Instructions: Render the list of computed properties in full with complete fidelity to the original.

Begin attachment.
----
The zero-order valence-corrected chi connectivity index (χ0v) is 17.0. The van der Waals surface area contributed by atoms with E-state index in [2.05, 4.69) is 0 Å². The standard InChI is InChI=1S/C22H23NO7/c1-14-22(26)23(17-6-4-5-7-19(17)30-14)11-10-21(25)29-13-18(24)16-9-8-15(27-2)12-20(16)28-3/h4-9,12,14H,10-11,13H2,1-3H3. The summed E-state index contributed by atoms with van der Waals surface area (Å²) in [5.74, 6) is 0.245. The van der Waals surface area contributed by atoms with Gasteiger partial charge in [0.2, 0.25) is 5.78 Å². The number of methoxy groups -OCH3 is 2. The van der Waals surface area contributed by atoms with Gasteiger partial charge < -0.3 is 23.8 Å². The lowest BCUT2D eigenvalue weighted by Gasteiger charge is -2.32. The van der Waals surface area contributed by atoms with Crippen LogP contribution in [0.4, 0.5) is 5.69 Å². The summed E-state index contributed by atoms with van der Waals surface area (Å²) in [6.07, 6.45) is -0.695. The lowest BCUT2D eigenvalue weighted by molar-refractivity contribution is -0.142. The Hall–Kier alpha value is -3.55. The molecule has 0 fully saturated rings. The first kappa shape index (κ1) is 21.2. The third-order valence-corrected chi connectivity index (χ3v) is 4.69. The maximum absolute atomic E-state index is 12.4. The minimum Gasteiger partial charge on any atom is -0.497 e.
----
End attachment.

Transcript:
The zero-order valence-corrected chi connectivity index (χ0v) is 17.0. The van der Waals surface area contributed by atoms with E-state index in [2.05, 4.69) is 0 Å². The standard InChI is InChI=1S/C22H23NO7/c1-14-22(26)23(17-6-4-5-7-19(17)30-14)11-10-21(25)29-13-18(24)16-9-8-15(27-2)12-20(16)28-3/h4-9,12,14H,10-11,13H2,1-3H3. The summed E-state index contributed by atoms with van der Waals surface area (Å²) in [5.74, 6) is 0.245. The van der Waals surface area contributed by atoms with Gasteiger partial charge in [0.2, 0.25) is 5.78 Å². The number of methoxy groups -OCH3 is 2. The van der Waals surface area contributed by atoms with Gasteiger partial charge < -0.3 is 23.8 Å². The lowest BCUT2D eigenvalue weighted by Gasteiger charge is -2.32. The van der Waals surface area contributed by atoms with Crippen LogP contribution in [0.4, 0.5) is 5.69 Å². The summed E-state index contributed by atoms with van der Waals surface area (Å²) in [6.07, 6.45) is -0.695. The lowest BCUT2D eigenvalue weighted by molar-refractivity contribution is -0.142. The Hall–Kier alpha value is -3.55. The molecule has 0 fully saturated rings. The first kappa shape index (κ1) is 21.2. The third-order valence-corrected chi connectivity index (χ3v) is 4.69. The maximum absolute atomic E-state index is 12.4. The minimum Gasteiger partial charge on any atom is -0.497 e.